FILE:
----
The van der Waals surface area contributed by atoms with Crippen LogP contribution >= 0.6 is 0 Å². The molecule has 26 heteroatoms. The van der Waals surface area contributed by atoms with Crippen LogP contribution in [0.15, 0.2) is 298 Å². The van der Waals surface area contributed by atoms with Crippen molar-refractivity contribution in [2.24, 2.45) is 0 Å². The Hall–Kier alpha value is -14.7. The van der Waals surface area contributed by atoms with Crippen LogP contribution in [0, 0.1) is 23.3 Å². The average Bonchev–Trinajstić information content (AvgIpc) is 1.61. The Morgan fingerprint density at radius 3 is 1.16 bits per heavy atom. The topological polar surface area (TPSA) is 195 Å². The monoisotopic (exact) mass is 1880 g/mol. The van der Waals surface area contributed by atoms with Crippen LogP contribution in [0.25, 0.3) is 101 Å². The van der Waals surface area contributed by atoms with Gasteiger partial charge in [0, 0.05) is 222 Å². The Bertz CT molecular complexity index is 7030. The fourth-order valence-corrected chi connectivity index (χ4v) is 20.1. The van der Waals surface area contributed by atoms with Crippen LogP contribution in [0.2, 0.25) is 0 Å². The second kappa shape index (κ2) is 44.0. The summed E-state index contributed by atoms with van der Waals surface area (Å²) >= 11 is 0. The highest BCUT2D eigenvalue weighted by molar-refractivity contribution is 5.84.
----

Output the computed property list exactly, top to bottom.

The van der Waals surface area contributed by atoms with Crippen LogP contribution >= 0.6 is 0 Å². The molecule has 26 heteroatoms. The van der Waals surface area contributed by atoms with Crippen LogP contribution in [0.15, 0.2) is 298 Å². The van der Waals surface area contributed by atoms with Crippen molar-refractivity contribution in [2.24, 2.45) is 0 Å². The Hall–Kier alpha value is -14.7. The van der Waals surface area contributed by atoms with Crippen LogP contribution in [0, 0.1) is 23.3 Å². The average Bonchev–Trinajstić information content (AvgIpc) is 1.61. The Morgan fingerprint density at radius 3 is 1.16 bits per heavy atom. The topological polar surface area (TPSA) is 195 Å². The monoisotopic (exact) mass is 1880 g/mol. The van der Waals surface area contributed by atoms with Crippen LogP contribution in [0.25, 0.3) is 101 Å². The van der Waals surface area contributed by atoms with Gasteiger partial charge in [0, 0.05) is 222 Å². The Bertz CT molecular complexity index is 7030. The fourth-order valence-corrected chi connectivity index (χ4v) is 20.1. The van der Waals surface area contributed by atoms with Crippen LogP contribution in [0.2, 0.25) is 0 Å². The second kappa shape index (κ2) is 44.0. The summed E-state index contributed by atoms with van der Waals surface area (Å²) >= 11 is 0. The highest BCUT2D eigenvalue weighted by molar-refractivity contribution is 5.84.